When I navigate to such people's pages (such as when I looked up Gina Rinehart the other day), my reason for doing so isn't usually specifically to look up their net worth. Nevertheless, I would've been interested to see that figure in the infobox. Just as I was curious as to where they attended school, etcetera
Its an interesting piece of contextual information, especially for the bios of powerful people. I'm surprised your response to this is 'Really?'. It seems to me quite intuitive and normal. I'm sure there are many ip users that feel the same; but that's only a hunch. Jack4576 (talk) 06:11, 22 June 2023 (UTC)Reply[reply]
My point is that you claimed "net worth is one of the main things want to find out when searching for information on certain public figures." I don't think that's necessarily true, but also I think making it an infobox field would be problematic for the reasons I've already outlined above, which you haven't addressed. DonIago (talk) 19:29, 22 June 2023 (UTC)Reply[reply]
I think the "on certain public figures" might refer to people either notable for being very very wealthy, or people for whom their level of wealth has recently been brought up in public (or even private) discussion — people do come here to settle their own curiosity, or even debates.
Cf. unresolved "Request to add 'Salary' parameter" above. Recently, watching news about a SCOTUS justice's accepting gifts from a wealthy person who had business before the Court, my wife burst out, "Why don't they just pay justices more?!" I told her SCOTUS justices are among the highest-paid Constitutional officers. She didn't believe me, so I looked it up to show her — here, not on Wikipedia. (They earn more than Senators, Representatives, or the Vice President.) – .Raven  .talk 21:02, 22 June 2023 (UTC)Reply[reply]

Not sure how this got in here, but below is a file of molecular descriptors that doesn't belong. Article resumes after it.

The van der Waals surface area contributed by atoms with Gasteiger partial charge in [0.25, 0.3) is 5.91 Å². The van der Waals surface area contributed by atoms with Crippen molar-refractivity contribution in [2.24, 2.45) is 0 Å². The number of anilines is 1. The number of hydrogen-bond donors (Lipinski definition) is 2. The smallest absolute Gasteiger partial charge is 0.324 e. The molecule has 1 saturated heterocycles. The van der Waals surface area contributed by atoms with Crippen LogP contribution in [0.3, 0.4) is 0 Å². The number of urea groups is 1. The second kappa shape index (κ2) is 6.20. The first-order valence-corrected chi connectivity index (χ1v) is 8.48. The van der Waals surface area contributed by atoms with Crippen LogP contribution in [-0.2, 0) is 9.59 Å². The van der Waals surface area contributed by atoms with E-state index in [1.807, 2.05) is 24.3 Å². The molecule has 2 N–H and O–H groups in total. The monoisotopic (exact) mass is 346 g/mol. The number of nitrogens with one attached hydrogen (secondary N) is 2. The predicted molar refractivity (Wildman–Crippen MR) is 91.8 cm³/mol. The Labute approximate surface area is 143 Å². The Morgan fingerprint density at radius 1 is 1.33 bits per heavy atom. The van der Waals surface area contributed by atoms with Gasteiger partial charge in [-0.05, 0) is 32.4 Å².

I do think its true, and I'm surprised you don't think so as to me it seems obvious. Seems we're at an impasse.
Re: "making it an infobox field would be problematic for the reasons I've already outlined above", I don't agree with your reasons. The fact that the figure is dynamic isn't unique to net worth, wealth isn't necessarily all that dynamic, it depends on the person. In any event, a date qualifier like (2023) could resolve that sort of issue. Plus, for especially prominent figures, there are often Wikipedians that are happy to frequently update the figure, as experience has shown
I just don't think your concerns you've raised present all that much of a unique or substantial hurdle in the context of Wikipedia's features more generally; and where it does present a serious issue, the field could be removed as its ultimately optional. It would be a shame if exceptional problems would remove a source of information more generally.